We've Got Hollywood Covered

The End of the 2-Minute Commercial Break

TV viewers will start to see shorter — but more — segments and appearances by the shows’ stars in ads.

Television advertising is finally on the cusp of long-anticipated change.


The popularity of digital video recorders is making that 60-year-old TV ad standard — the two-minute commercial break — obsolete.


Next season, network officials say TV viewers will start to see fewer traditional commercial breaks and an increase in innovative techniques such as shorter, more frequent ad stops, a heavier reliance on single sponsors and using actors from the shows in the commercials themselves.


All  are designed to better engage viewers who increasingly skip through the ad breaks using their DVR remotes.


For the networks, the push to stop talking and really get creative comes amid a slow, recession-stalled “upfront” selling season, the traditional spring-summer period during which they sell most of their commercial time.


“We think it works on many levels for both the advertiser and the channel,” says Bill Abbott, the new head of the Hallmark Channel.


His company has just introduced a commercial format called "fast break." Beginning June 23, viewers of Hallmark’s made-for-TV movies will be spared lengthy commercial breaks. Instead, they will be shown a number of single 30-second spots, all from one advertiser.


Mutual of Omaha is the first to sign on to the new format, which Hallmark officials believe will dramatically increase the level of attention — or, as the ad business calls it, “engagement” — that viewers give commercials.

The thinking is that if viewers only have to wait 30 seconds to get back to a program, they may be less likely to go to the trouble of fast-forwarding through the commercial.

“We tell the viewer that we’ll be getting back to the story in just 30 seconds,” Abbott explains. “It won’t make sense for them to leave. “We’re really pushing this idea hard.”
Hallmark is but one of a number of channels that are rethinking the so-called two-minute, four-commercial ‘pod.’
Outlets including USA Network and MTV are increasingly working with advertisers to create custom-made spots that fill commercial breaks with what are effectively series extensions featuring integrated sponsorship.
Viewers of USA’s “Psych,” for example, are made to feel like they never leave the show, with commercial breaks comprising Kia Motors spots featuring series stars James Roday and Dule Hill in character.



For its part, MTV has recently initiated so-called “podbusters” — co-producing one- and two-minute spots with brands like Pepsi and featuring cast members from shows including “The Hills.”


BBC America will continue with its own “podbusting” execution — which it calls “Inside Look.”


These are short segments embedded inside commercial breaks featuring cast members from series like “Torchwood.” During the segment, the actors talk about such things as the filming of a just-viewed scene, which are teased at the beginning of the break.


According to Andy Donchin, chief investment officer for media-buying shop Carat, the movement towards shorter, more engaging commercials is directly tied to the industry’s recent adoption of Nielsen’s “C3” ratings standard, which essentially measures how many people watched the commercials, not the show itself.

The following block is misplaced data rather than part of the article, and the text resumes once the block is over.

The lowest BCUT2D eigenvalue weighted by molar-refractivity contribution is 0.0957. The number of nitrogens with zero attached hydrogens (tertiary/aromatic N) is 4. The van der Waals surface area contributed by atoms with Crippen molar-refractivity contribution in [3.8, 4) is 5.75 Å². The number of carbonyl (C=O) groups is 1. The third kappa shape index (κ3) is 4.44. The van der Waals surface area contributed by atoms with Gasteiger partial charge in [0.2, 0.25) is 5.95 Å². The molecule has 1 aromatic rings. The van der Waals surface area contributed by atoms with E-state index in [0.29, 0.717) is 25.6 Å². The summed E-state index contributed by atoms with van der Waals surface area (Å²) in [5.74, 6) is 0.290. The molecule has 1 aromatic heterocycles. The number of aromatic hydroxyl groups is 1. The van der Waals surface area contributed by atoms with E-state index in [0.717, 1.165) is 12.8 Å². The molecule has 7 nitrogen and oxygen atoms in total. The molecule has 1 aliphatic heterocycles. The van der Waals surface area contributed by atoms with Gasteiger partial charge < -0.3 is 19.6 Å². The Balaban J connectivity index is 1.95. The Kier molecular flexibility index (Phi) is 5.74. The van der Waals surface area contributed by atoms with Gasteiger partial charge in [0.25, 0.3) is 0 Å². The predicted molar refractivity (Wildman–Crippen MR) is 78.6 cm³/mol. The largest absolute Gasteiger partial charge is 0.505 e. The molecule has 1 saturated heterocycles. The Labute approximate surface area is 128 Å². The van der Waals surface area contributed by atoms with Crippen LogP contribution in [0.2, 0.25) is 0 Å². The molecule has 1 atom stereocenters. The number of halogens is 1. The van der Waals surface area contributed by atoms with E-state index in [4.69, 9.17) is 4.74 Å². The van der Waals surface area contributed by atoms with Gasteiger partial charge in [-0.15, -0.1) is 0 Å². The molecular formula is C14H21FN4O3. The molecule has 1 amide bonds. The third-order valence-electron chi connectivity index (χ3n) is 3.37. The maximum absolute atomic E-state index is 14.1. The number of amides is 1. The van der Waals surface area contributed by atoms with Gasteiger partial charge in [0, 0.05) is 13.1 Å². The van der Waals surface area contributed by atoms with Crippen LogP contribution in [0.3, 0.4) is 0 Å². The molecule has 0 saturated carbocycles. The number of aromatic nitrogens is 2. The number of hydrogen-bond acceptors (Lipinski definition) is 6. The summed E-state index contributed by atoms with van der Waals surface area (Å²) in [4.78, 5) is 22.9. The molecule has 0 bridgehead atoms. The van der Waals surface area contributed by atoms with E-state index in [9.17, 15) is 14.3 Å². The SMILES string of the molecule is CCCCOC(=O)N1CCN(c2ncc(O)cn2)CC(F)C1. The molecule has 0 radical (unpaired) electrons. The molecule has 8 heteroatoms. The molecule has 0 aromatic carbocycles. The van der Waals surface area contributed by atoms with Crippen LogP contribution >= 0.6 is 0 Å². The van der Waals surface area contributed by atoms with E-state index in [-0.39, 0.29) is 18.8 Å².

“C3 gave us a level of accountability that we never had before,” Donchin told TheWrap. “And I think the networks are willing to do more these days because we have that high level of accountability.”


Working on behalf of clients like electronics maker Philips and drug giant Pfizer, Donchin made a number of purchases on the broadcast networks last year that involved a single sponsor and limited commercial interruption, buying into programming including CBS’ “60 Minutes” and college football coverage under this format.


He expects to make more of those types of purchases for the upcoming season. “We got great firsthand feedback, so we know it’s working,” Donchin says.


Similarly, Fox entertainment president Kevin Reilly said all the broadcast networks will increase their focus on integrated advertising during this year’s upfront. Under Reilly, Fox has engaged in a number of integrated sponsorship campaigns, placing Hyundai into “24,” for example.


And NBC officials say the decision to renew hourlong series “Chuck” was made after Subway agreed to “step up” its level of brand integration in the show next season.


Already a major sponsor of “Chuck,” Subway inadvertently found itself a key player in a “save the series” campaign over the spring, with fans coalescing online, then deciding to patronize the sandwich chain in mass, purchasing footlong subs and declaring their undying love for NBC’s dying show.

“Chuck” producers haven’t said exactly how “Subway” will be introduced into the series, but they expect the chain to be a prominent fixture.


“We do more than people are aware of already on an ongoing basis,” Reilly says.


A number of innovative advertisers and media-buying shops have been pushing for this kind of change for years, and network execs are more eager than ever to supply it.


Fox gave no examples for this story.
Still, innovation is being hindered by a number of big, less innovative advertisers who don’t want to try newer, more efficient commercial executions simply because they haven’t developed ways to measure their effectiveness yet (i.e. metrics).
“At the end of the day, you still have a lot of media buyers who say, ‘I need to purchase so many (gross ratings points),’ because that’s the metric their clients are used to seeing,” Hallmark’s Abbott told TheWrap. “But more and more, we have advertisers who get the vision and what we’re trying to execute.”